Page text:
The Vancouver Courier cover story this week is about a project that WERA has been supporting.
Cover story, Vancouver Courier, April 27, 2012
A second-hand partially disassembled mountain bike hangs off a blue stand at the front of a workshop in King George secondary, a small West End high school.
Pedals, a reflector, a headset, cranks with three chain rings, and a few other parts lay scattered in a cardboard box beneath it. The bike and its parts belong to Grade 10 student Jelena Lazic.
Despite its state of disrepair, the garage sale find has served the Serbian-born teenager well-initially as transportation for her family, which doesn’t have a car, and now as a learning tool in a technical studies 10 course that includes sections on robotics and bicycle mechanics. Lazic, 15, is repairing the bike as a class project with 14-year-old classmate Maha Al-Fahim, who’s of Iranian origin.
“I took off the pedals because the bearings are rusted and I might have to replace them. I think I’m missing a couple. And I had to take off the brakes-it has a really old brake system,” says Lazic, whose ease with “bike talk” is partly due to King George teacher Jay Lo.
Lo developed and introduced the bike portion of the tech studies class she’s enrolled in-soon to be a stand-alone course called Human Power 1 next school year-to complement an extracurricular program known as Bikes.Community. Run by Robert Lee YMCA, Bikes.Community launched at King George in late September. It uses bikes as a vehicle to promote healthy lifestyles, to build students’ leadership skills, to strengthen ties with their community and to celebrate participants’ cultural diversity.
Lazic and Al-Fahim are involved in both cycling-focused initiatives, which capitalize on and actively promote Vancouver’s rapidly growing obsession with cycling.
For Lazic, the club and the class have proved invaluable-she’s picked up technical know-how, met new friends and even found a common interest with her father. “It feels amazing. I can show off at home and help out my dad [with bike repairs],” she says. “In Serbia, my uncle ran a bike shop. He and my dad would do all this work and I would always feel left out. I wanted to help out, but I didn’t know how to use any of the tools. I didn’t even know how to fix a flat tire. And now I have a kit for that.”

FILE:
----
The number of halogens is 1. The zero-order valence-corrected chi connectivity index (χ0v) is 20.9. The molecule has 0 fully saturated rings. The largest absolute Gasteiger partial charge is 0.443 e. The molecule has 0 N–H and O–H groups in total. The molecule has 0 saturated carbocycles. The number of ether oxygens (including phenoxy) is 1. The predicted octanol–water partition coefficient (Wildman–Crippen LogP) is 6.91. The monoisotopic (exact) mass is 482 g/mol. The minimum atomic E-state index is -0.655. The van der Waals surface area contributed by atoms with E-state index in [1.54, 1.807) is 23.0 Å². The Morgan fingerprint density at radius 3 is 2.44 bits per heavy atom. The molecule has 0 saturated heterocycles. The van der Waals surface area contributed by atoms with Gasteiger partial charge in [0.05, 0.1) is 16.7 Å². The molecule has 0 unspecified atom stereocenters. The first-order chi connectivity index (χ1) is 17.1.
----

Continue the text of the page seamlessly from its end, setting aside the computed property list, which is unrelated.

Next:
Traffic-heavy Denman Street borders King George secondary at 1755 Barclay St., a school which is otherwise surrounded by densely populated residential streets. Its location in a neighbourhood dominated by apartment buildings, with a significant car-free population, and its proximity to bike paths around English Bay and Stanley Park makes it an ideal site for pushing environmentally friendly cycling programs.
Nudging might be a better word in King George’s case. Like many Vancouver schools, it embraces “green” projects. Last year, stu-dents built planter boxes for a rooftop garden at St. Paul’s Hospital for a YMCA-run initiative, funded through a WelcomeBC grant that’s geared towards proposals involving newcomers to the city.
When the garden was completed, the Y, in conjunction with King George staff, dreamed up Bikes.Community as a second so-called demonstration project that qualified for WelcomeBC’s one-time $150,000 grant. The project’s partners include Gordon Neighbourhood House, the West End Residents Association and PEDAL-Pedal Energy Development Alternatives.
The overall idea was to gift participating students with donated second-hand bikes in need of repair and have them refurbish them, while they also met up for regular group activities. Twenty-seven students from 12 countries of origin were accepted into Bikes. Community-the majority of whom are King George high school students, although five attend its feeder elementary schools, Elsie Roy and Lord Roberts.
Read the rest of the story on the Courier website.